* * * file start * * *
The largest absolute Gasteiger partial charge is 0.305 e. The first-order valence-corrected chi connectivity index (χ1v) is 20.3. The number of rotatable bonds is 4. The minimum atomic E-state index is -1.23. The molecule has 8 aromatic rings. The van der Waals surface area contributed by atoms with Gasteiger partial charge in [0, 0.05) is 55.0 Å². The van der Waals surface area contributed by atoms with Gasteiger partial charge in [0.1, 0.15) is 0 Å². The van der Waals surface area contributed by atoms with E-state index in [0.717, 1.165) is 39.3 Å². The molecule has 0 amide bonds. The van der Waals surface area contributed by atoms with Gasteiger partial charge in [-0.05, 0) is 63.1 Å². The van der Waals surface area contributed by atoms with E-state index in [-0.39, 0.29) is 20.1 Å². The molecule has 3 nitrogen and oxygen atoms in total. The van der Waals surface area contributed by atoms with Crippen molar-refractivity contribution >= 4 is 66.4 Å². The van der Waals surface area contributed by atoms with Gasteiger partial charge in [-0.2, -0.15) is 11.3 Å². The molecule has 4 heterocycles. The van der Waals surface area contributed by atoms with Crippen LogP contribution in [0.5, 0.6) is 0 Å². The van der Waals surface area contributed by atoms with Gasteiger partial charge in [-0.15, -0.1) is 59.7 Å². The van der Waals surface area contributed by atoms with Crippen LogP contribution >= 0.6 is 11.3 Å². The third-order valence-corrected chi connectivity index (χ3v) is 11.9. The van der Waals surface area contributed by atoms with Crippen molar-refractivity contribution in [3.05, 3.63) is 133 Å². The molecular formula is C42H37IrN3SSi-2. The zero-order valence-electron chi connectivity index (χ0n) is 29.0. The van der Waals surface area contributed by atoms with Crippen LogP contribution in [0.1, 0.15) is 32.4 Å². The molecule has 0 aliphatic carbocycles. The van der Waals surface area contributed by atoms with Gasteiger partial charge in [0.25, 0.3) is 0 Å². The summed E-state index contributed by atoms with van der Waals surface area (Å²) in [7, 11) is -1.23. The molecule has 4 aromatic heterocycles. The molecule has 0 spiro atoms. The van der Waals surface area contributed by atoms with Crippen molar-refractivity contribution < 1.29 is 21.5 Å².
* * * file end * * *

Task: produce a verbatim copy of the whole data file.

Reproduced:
The largest absolute Gasteiger partial charge is 0.305 e. The first-order valence-corrected chi connectivity index (χ1v) is 20.3. The number of rotatable bonds is 4. The minimum atomic E-state index is -1.23. The molecule has 8 aromatic rings. The van der Waals surface area contributed by atoms with Gasteiger partial charge in [0, 0.05) is 55.0 Å². The van der Waals surface area contributed by atoms with Gasteiger partial charge in [0.1, 0.15) is 0 Å². The van der Waals surface area contributed by atoms with E-state index in [0.717, 1.165) is 39.3 Å². The molecule has 0 amide bonds. The van der Waals surface area contributed by atoms with Gasteiger partial charge in [-0.05, 0) is 63.1 Å². The van der Waals surface area contributed by atoms with E-state index in [-0.39, 0.29) is 20.1 Å². The molecule has 3 nitrogen and oxygen atoms in total. The van der Waals surface area contributed by atoms with Crippen molar-refractivity contribution >= 4 is 66.4 Å². The van der Waals surface area contributed by atoms with Gasteiger partial charge in [-0.2, -0.15) is 11.3 Å². The molecule has 4 heterocycles. The van der Waals surface area contributed by atoms with Crippen LogP contribution in [0.5, 0.6) is 0 Å². The van der Waals surface area contributed by atoms with Gasteiger partial charge in [-0.15, -0.1) is 59.7 Å². The van der Waals surface area contributed by atoms with Crippen LogP contribution >= 0.6 is 11.3 Å². The third-order valence-corrected chi connectivity index (χ3v) is 11.9. The van der Waals surface area contributed by atoms with Crippen molar-refractivity contribution in [3.05, 3.63) is 133 Å². The molecular formula is C42H37IrN3SSi-2. The zero-order valence-electron chi connectivity index (χ0n) is 29.0. The van der Waals surface area contributed by atoms with Crippen LogP contribution in [0.1, 0.15) is 32.4 Å². The molecule has 0 aliphatic carbocycles. The van der Waals surface area contributed by atoms with Gasteiger partial charge in [0.25, 0.3) is 0 Å². The summed E-state index contributed by atoms with van der Waals surface area (Å²) in [7, 11) is -1.23. The molecule has 4 aromatic heterocycles. The molecule has 0 spiro atoms. The van der Waals surface area contributed by atoms with Crippen molar-refractivity contribution < 1.29 is 21.5 Å².